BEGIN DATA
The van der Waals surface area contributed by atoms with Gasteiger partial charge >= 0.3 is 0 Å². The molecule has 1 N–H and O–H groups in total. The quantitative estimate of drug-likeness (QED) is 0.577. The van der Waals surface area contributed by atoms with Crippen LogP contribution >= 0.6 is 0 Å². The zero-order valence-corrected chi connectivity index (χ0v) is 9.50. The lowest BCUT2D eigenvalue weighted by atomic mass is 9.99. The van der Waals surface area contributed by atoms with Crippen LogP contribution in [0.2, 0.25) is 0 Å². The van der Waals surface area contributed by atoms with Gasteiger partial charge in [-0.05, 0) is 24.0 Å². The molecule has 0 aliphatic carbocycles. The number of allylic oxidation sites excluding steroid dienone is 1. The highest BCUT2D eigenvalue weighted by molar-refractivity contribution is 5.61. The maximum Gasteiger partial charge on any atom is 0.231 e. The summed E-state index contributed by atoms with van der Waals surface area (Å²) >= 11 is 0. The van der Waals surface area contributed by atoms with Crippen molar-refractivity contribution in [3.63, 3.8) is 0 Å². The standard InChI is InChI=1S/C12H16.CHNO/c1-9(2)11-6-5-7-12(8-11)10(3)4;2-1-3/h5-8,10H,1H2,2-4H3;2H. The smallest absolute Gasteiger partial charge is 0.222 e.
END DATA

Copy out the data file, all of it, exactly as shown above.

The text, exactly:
The van der Waals surface area contributed by atoms with Gasteiger partial charge >= 0.3 is 0 Å². The molecule has 1 N–H and O–H groups in total. The quantitative estimate of drug-likeness (QED) is 0.577. The van der Waals surface area contributed by atoms with Crippen LogP contribution >= 0.6 is 0 Å². The zero-order valence-corrected chi connectivity index (χ0v) is 9.50. The lowest BCUT2D eigenvalue weighted by atomic mass is 9.99. The van der Waals surface area contributed by atoms with Crippen LogP contribution in [0.2, 0.25) is 0 Å². The van der Waals surface area contributed by atoms with Gasteiger partial charge in [-0.05, 0) is 24.0 Å². The molecule has 0 aliphatic carbocycles. The number of allylic oxidation sites excluding steroid dienone is 1. The highest BCUT2D eigenvalue weighted by molar-refractivity contribution is 5.61. The maximum Gasteiger partial charge on any atom is 0.231 e. The summed E-state index contributed by atoms with van der Waals surface area (Å²) >= 11 is 0. The van der Waals surface area contributed by atoms with Crippen molar-refractivity contribution in [3.63, 3.8) is 0 Å². The standard InChI is InChI=1S/C12H16.CHNO/c1-9(2)11-6-5-7-12(8-11)10(3)4;2-1-3/h5-8,10H,1H2,2-4H3;2H. The smallest absolute Gasteiger partial charge is 0.222 e.